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On endogenous growth with physical capital, human capital and product variety

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  • Funke, Michael
  • Strulik, Holger

Abstract

We set up an endogenous growth model with physical capital, human capital and blueprints for intermediate goods. The model can generate steady-state growth or stagnation. Along the adjustment path for a developing economy we can distinguish different stages of development. The first stage is characterized by physical factor accumulation. At the second stage the economy follows a growth path which is mainly characterized by the accumulation of skills. Growth of the fully developed economy is identified by an increasing variety of goods originating from costly R&D efforts. Transition to a higher stage of development is explained endogenously. Thus, the model provides a high degree of generality by encompassing the standard neoclassical growth model and modern endogenous growth theory.
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Suggested Citation

  • Funke, Michael & Strulik, Holger, 2000. "On endogenous growth with physical capital, human capital and product variety," European Economic Review, Elsevier, vol. 44(3), pages 491-515, March.
  • Handle: RePEc:eee:eecrev:v:44:y:2000:i:3:p:491-515
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    References listed on IDEAS

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    1. Aghion, Philippe & Howitt, Peter, 1992. "A Model of Growth through Creative Destruction," Econometrica, Econometric Society, pages 323-351.
    2. Galor, Oded, 1996. "Convergence? Inferences from Theoretical Models," Economic Journal, Royal Economic Society, vol. 106(437), pages 1056-1069, July.
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    4. Casey B. Mulligan & Xavier Sala-i-Martin, 1993. "Transitional Dynamics in Two-Sector Models of Endogenous Growth," The Quarterly Journal of Economics, Oxford University Press, pages 739-773.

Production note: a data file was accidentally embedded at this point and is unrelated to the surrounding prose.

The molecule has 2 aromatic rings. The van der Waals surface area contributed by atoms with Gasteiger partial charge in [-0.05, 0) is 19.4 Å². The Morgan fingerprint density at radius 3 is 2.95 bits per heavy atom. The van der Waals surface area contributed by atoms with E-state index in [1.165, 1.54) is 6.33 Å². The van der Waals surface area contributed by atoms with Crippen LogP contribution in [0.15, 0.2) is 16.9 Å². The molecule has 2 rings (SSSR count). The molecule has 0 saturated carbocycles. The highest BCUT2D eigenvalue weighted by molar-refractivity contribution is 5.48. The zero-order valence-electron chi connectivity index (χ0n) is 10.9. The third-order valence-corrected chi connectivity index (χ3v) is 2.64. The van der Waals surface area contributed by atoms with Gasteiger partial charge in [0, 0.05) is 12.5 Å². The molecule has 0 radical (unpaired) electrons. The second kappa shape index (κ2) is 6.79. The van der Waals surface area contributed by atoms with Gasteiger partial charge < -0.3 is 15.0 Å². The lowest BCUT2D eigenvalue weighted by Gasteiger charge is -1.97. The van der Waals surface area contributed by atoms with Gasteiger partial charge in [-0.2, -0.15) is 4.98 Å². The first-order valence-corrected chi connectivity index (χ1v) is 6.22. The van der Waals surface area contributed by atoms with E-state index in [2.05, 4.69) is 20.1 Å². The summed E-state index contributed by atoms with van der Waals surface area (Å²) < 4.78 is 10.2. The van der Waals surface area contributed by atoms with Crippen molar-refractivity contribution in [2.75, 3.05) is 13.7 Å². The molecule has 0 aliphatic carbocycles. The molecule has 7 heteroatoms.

5. Arnold, Lutz G., 1998. "Growth, Welfare, and Trade in an Integrated Model of Human-Capital Accumulation and Research," Journal of Macroeconomics, Elsevier, vol. 20(1), pages 81-105, January.
    6. Barro, Robert J, 1990. "Government Spending in a Simple Model of Endogenous Growth," Journal of Political Economy, University of Chicago Press, vol. 98(5), pages 103-126, October.
    7. Rebelo, Sergio, 1991. "Long-Run Policy Analysis and Long-Run Growth," Journal of Political Economy, University of Chicago Press, vol. 99(3), pages 500-521, June.
    8. Caballe, Jordi & Santos, Manuel S, 1993. "On Endogenous Growth with Physical and Human Capital," Journal of Political Economy, University of Chicago Press, vol. 101(6), pages 1042-1067, December.
    9. Keller, Wolfgang, 1996. "Absorptive capacity: On the creation and acquisition of technology in development," Journal of Development Economics, Elsevier, vol. 49(1), pages 199-227, April.
    10. Martin Brunner & Holger Strulik, 1997. "Efficient Techniques to Analyze Transitional Dynamics in Models of Economic Growth," Quantitative Macroeconomics Working Papers 19702, Hamburg University, Department of Economics.
    11. Lucas, Robert Jr., 1988. "On the mechanics of economic development," Journal of Monetary Economics, Elsevier, vol. 22(1), pages 3-42, July.
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    More about this item

    JEL classification:

    • O14 - Economic Development, Innovation, Technological Change, and Growth - - Economic Development - - - Industrialization; Manufacturing and Service Industries; Choice of Technology
    • O15 - Economic Development, Innovation, Technological Change, and Growth - - Economic Development - - - Economic Development: Human Resources; Human Development; Income Distribution; Migration
    • O31 - Economic Development, Innovation, Technological Change, and Growth - - Innovation; Research and Development; Technological Change; Intellectual Property Rights - - - Innovation and Invention: Processes and Incentives
    • O41 - Economic Development, Innovation, Technological Change, and Growth - - Economic Growth and Aggregate Productivity - - - One, Two, and Multisector Growth Models

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